it's about life - not "lifestyle"
News accounts of the recent (2001) opening of the Oklahoma City National Memorial Center,  built on the site of the former Alfred P. Murrah Federal Building which was destroyed by a truck bomb, gave me another jolt of vague uneasiness.

The place is described as "an elaborate $29 million dollar, three-acre national memorial" which commemorates the 168 people who died and the terrorist-event survivors. According to a Los Angeles Times article by Edwin Chen, it features exhibits "that recreate the moments before and after the blast - including recorded sounds of the explosion".

My sense of uneasiness comes from the notion I have that such memorials are as much inadvertant monuments and victories for the terrorists as they are rememberances of the victims.

I know this isn't a popular view. Public grieving is really "in" right now and certainly not limited to terrorist or criminal episodes. At the time Alaska Air Flight 261 crashed at sea off Ventura County, California, I lived in a house that afforded a backyard or hot tub view of the north/south flight path from LAX to San Francisco. On clear afternoons one could sit in the hot tub and look at the west end of the Santa Monica mountains, watch the traffic coming down the Conejo Grade on Highway 101, and if you held your head just right and the sun was at the right angle, you could see the white paint of the Alaska Airlines jets as they came and went between Los Angeles and the Bay area. Having flown the route myself I knew where to look; when northbound I could see my house from the right side of the plane. So when a certain horrifying afternoon featured television coverage of an obviously doomed rescue attempt off a coastline I'm intimately familiar with, it hit home on a most personal level.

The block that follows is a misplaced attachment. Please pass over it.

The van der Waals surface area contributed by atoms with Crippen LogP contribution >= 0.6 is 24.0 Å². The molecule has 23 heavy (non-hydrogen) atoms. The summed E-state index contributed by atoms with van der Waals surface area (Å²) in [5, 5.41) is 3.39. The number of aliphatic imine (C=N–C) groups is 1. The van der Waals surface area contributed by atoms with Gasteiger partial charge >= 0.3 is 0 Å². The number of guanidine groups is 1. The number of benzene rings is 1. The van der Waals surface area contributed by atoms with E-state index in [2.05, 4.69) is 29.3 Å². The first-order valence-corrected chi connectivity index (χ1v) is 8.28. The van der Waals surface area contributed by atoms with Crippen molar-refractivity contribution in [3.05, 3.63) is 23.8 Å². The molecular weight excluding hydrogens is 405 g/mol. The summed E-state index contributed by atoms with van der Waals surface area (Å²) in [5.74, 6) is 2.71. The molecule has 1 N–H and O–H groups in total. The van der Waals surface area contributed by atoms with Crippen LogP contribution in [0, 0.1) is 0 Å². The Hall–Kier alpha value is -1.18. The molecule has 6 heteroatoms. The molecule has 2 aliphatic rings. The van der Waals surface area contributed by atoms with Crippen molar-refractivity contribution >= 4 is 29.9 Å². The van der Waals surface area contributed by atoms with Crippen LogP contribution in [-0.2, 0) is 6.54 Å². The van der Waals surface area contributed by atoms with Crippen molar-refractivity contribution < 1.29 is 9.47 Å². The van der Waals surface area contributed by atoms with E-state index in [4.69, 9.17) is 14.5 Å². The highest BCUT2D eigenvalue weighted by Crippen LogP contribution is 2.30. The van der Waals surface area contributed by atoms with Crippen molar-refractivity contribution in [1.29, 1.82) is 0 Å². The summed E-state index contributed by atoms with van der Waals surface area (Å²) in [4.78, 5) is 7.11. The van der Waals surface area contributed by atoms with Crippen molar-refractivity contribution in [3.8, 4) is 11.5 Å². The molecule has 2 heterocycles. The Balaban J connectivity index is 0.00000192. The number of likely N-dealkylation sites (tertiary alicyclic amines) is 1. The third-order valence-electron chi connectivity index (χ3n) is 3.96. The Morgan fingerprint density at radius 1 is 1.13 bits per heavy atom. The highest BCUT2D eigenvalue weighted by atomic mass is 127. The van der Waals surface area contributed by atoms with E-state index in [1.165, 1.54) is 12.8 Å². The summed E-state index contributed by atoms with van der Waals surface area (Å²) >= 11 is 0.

The sadness of a tragedy like that is inescapable and human. One year later a large and fairly formal anniversary ceremony was held for the families. I can understand that, but what I can't fathom was the talk in the media about making this an annual event. A wound can't heal if you keep picking at it. It isn't likely that anyone who lost family or friends in a plane crash will ever forget them, nor will the people who worked the accident recovery soon forget the somber reality - that's normal and natural and healthy even - but it isn't healthy for surviving family and it's kind of sick for total strangers to obsess on accidents like this. Accident investigations will hopefully determine the causes and corrective steps will be taken, but planes have to keep flying and people have to keep living.

Which brings me back to the Oklahoma City events. My opinion is that by turning the site of the worst terrorist event to date in U.S. history into a monument to the immediate victims and rescuers, it glorifies the crime and criminal. It takes away the productive use of a federal facility (not to mention the legacy of Alfred P. Murrah, the namesake of the building). I would have to think any museum about this particular tragedy would also out of necessity have something mentioning the perpetrator.

President George W. Bush had this to day at the opening ceremony:

"Memorials do not take away the pain. They cannot fill the emptiness. But they can make a place in time and tell the value of what was lost. The debris is gone and the building is no more. Now this is a place of peace and rememberance and life."

I'm not saying this is a bad thing to have done, or a wrong thing, and I will go there to see for myself when the opportunity arises. Yet may I suggest that if it had been up to me - or for me - I think I would prefer to see another federal building put up on the site. Put a plaque up with the basic details of what happened, and when, and the names of the victims. In my view the best victory over terrorism and tragedy would be to rebuild, fly the flag at the top of the pole, and carry on.

Nels Norene

Copyright 2001. All rights reserved.
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